Greenwich has been home of the world’s time since 1884.
Before the middle of the last century almost every town in the world kept its own time, but with the rapid growth of railways and shipping, the world-wide need for an international time standard became ever stronger.
The International Meridian Conference was held in Washington DC in 1864 and was attended by delegates from 25 nations. By the end of the Conference, Greenwich had won the prize of Longitude 0 degrees by a vote of 22 to one, with two abstaining.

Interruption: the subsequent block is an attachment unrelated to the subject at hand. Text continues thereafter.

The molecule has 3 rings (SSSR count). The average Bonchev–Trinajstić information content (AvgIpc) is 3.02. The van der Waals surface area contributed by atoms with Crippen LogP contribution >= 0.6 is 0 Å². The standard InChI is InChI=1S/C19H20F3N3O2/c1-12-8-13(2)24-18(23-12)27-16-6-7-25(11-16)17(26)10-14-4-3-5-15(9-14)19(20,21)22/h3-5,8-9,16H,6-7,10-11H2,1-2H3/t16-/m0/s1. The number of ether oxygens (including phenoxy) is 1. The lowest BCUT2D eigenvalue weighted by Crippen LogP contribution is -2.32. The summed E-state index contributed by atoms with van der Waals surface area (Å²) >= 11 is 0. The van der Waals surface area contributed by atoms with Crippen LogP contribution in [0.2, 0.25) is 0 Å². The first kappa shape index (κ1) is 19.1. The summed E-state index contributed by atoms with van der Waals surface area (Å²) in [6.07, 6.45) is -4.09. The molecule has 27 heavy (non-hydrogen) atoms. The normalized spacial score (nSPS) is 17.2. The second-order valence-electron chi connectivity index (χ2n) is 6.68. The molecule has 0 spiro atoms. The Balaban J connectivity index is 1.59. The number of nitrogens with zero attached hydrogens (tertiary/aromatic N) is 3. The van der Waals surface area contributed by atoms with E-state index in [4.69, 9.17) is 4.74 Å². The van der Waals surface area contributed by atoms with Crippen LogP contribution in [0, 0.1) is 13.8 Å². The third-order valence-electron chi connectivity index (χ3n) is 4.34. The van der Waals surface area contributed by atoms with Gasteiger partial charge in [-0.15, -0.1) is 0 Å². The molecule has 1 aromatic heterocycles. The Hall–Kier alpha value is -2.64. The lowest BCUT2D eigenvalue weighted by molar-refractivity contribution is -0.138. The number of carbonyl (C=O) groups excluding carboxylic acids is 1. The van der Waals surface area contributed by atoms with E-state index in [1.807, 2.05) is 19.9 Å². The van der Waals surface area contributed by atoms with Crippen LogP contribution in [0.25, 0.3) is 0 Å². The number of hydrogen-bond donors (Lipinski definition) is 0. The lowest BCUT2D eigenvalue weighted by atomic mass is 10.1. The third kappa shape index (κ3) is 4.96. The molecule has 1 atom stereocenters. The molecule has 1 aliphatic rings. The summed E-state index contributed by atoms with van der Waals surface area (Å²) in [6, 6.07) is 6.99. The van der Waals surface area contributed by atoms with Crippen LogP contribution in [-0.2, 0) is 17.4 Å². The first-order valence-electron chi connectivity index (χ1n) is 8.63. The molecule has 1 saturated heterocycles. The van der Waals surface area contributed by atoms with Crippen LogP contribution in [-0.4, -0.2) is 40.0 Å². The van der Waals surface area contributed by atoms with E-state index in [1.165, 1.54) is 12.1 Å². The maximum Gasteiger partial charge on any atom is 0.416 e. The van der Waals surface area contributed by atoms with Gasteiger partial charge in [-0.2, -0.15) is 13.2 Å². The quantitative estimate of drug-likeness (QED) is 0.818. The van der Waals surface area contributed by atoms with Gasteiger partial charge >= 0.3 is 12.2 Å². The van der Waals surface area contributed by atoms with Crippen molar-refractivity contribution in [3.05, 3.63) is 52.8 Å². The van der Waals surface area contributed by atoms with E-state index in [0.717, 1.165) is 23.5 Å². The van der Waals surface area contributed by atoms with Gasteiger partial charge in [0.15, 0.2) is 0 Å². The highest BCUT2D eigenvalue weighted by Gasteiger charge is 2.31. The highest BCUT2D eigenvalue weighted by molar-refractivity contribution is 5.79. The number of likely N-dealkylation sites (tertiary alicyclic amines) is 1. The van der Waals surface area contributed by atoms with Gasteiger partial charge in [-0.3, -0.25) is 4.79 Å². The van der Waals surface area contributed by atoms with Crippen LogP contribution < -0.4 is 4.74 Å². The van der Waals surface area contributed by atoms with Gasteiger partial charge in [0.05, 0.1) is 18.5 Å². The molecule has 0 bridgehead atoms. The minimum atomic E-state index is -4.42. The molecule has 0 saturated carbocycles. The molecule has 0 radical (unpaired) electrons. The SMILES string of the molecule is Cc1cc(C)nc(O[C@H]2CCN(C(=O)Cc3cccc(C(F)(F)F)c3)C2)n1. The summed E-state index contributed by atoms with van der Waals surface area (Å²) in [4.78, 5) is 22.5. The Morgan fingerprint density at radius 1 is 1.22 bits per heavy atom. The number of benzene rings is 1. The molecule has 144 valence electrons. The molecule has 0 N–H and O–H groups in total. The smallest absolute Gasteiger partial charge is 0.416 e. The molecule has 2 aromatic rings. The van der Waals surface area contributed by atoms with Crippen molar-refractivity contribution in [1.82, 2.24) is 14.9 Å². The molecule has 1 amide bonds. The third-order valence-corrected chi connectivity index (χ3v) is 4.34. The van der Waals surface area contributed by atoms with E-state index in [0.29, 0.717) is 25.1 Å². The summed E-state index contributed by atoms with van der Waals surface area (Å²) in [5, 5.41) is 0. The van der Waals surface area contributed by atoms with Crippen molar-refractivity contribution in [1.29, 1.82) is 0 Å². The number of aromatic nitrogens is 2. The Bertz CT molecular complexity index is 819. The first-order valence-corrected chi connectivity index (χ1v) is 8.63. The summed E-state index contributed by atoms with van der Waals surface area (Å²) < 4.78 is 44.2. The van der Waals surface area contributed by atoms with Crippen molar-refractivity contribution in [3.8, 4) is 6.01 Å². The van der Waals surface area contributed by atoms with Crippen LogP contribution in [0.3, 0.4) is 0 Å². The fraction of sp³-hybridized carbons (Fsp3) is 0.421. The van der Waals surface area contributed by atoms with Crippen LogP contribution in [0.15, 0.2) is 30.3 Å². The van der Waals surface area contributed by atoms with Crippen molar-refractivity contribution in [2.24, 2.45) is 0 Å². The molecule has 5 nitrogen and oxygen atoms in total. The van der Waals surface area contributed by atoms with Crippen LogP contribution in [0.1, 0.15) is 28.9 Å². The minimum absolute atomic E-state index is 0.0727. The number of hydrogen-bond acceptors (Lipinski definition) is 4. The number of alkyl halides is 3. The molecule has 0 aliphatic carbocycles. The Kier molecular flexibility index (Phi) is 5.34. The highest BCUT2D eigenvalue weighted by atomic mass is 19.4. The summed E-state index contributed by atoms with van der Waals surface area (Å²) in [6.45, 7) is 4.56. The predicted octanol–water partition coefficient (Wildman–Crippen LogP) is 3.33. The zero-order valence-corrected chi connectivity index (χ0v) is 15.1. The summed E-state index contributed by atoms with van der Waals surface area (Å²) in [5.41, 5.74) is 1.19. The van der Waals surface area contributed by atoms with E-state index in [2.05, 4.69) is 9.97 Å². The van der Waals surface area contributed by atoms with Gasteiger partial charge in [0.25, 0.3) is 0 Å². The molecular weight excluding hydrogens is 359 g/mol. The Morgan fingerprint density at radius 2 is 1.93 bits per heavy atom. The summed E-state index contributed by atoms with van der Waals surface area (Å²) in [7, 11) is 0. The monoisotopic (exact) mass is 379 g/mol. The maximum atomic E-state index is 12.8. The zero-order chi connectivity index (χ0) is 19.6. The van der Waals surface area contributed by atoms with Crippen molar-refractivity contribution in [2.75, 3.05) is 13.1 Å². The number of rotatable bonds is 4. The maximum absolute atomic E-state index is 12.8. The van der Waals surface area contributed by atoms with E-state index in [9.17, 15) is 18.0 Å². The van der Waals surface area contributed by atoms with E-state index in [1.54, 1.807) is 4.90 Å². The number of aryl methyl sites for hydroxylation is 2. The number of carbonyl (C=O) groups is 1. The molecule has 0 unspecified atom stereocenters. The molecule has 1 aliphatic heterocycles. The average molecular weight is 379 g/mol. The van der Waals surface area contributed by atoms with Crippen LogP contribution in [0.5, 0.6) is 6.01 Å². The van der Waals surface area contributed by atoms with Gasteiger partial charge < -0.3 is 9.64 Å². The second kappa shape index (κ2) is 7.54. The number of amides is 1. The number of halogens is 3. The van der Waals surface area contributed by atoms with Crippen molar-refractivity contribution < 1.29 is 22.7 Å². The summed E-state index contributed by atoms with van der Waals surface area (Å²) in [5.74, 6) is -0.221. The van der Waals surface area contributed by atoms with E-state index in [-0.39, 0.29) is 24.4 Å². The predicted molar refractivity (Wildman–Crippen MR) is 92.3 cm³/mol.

One of the key reasons for the choice of Greenwich was that nearly three-quarters of the world’s commerce depended on sea charts which used Greenwich as the Prime Meridian. Navigators calculated their location from a fixed meridian – an imaginary line on the earth’s surface from North Pole to South Pole (which just clips the edge of the planned Millenium Exhibition site on the Greenwich Peninsula).
Delegates therefore felt it made most sense to name Greenwich as Longitude 0 degrees – and Greenwich became the centre of world time.
Source: Greenwich Time, Greenwich Council’s newspaper, 21/3/96, with additions.
Last updated: 10/5/96, 11.00pm